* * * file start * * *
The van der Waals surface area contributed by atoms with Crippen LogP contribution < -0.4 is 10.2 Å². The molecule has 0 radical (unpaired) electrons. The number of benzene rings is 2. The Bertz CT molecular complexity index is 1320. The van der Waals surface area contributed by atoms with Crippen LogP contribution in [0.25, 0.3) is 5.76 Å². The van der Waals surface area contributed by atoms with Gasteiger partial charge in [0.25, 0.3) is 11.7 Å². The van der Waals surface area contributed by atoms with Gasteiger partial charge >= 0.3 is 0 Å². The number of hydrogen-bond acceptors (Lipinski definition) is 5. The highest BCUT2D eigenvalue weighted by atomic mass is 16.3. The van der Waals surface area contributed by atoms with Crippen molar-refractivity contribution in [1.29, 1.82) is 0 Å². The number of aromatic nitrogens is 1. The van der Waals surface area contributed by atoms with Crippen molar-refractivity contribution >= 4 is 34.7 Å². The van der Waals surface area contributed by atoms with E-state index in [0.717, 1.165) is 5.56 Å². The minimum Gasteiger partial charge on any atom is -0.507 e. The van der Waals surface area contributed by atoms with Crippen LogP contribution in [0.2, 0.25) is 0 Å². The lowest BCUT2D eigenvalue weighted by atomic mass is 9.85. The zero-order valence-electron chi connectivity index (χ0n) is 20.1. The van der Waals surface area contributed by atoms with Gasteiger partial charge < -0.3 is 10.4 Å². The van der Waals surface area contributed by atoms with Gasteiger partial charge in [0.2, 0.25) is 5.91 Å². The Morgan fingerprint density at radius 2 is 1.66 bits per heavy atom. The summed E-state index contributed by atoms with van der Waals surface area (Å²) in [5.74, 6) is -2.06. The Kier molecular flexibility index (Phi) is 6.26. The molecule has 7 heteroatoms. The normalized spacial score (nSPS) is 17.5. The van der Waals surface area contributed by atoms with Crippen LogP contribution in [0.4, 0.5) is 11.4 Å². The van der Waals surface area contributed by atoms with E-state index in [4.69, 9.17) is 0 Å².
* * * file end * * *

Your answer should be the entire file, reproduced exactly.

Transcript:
The van der Waals surface area contributed by atoms with Crippen LogP contribution < -0.4 is 10.2 Å². The molecule has 0 radical (unpaired) electrons. The number of benzene rings is 2. The Bertz CT molecular complexity index is 1320. The van der Waals surface area contributed by atoms with Crippen LogP contribution in [0.25, 0.3) is 5.76 Å². The van der Waals surface area contributed by atoms with Gasteiger partial charge in [0.25, 0.3) is 11.7 Å². The van der Waals surface area contributed by atoms with Gasteiger partial charge >= 0.3 is 0 Å². The number of hydrogen-bond acceptors (Lipinski definition) is 5. The highest BCUT2D eigenvalue weighted by atomic mass is 16.3. The van der Waals surface area contributed by atoms with Crippen molar-refractivity contribution in [1.29, 1.82) is 0 Å². The number of aromatic nitrogens is 1. The van der Waals surface area contributed by atoms with Crippen molar-refractivity contribution >= 4 is 34.7 Å². The van der Waals surface area contributed by atoms with E-state index in [0.717, 1.165) is 5.56 Å². The minimum Gasteiger partial charge on any atom is -0.507 e. The van der Waals surface area contributed by atoms with Crippen LogP contribution in [0.2, 0.25) is 0 Å². The lowest BCUT2D eigenvalue weighted by atomic mass is 9.85. The zero-order valence-electron chi connectivity index (χ0n) is 20.1. The van der Waals surface area contributed by atoms with Gasteiger partial charge < -0.3 is 10.4 Å². The van der Waals surface area contributed by atoms with Gasteiger partial charge in [0.2, 0.25) is 5.91 Å². The Morgan fingerprint density at radius 2 is 1.66 bits per heavy atom. The summed E-state index contributed by atoms with van der Waals surface area (Å²) in [5.74, 6) is -2.06. The Kier molecular flexibility index (Phi) is 6.26. The molecule has 7 heteroatoms. The normalized spacial score (nSPS) is 17.5. The van der Waals surface area contributed by atoms with Crippen LogP contribution in [0.4, 0.5) is 11.4 Å². The van der Waals surface area contributed by atoms with E-state index in [4.69, 9.17) is 0 Å².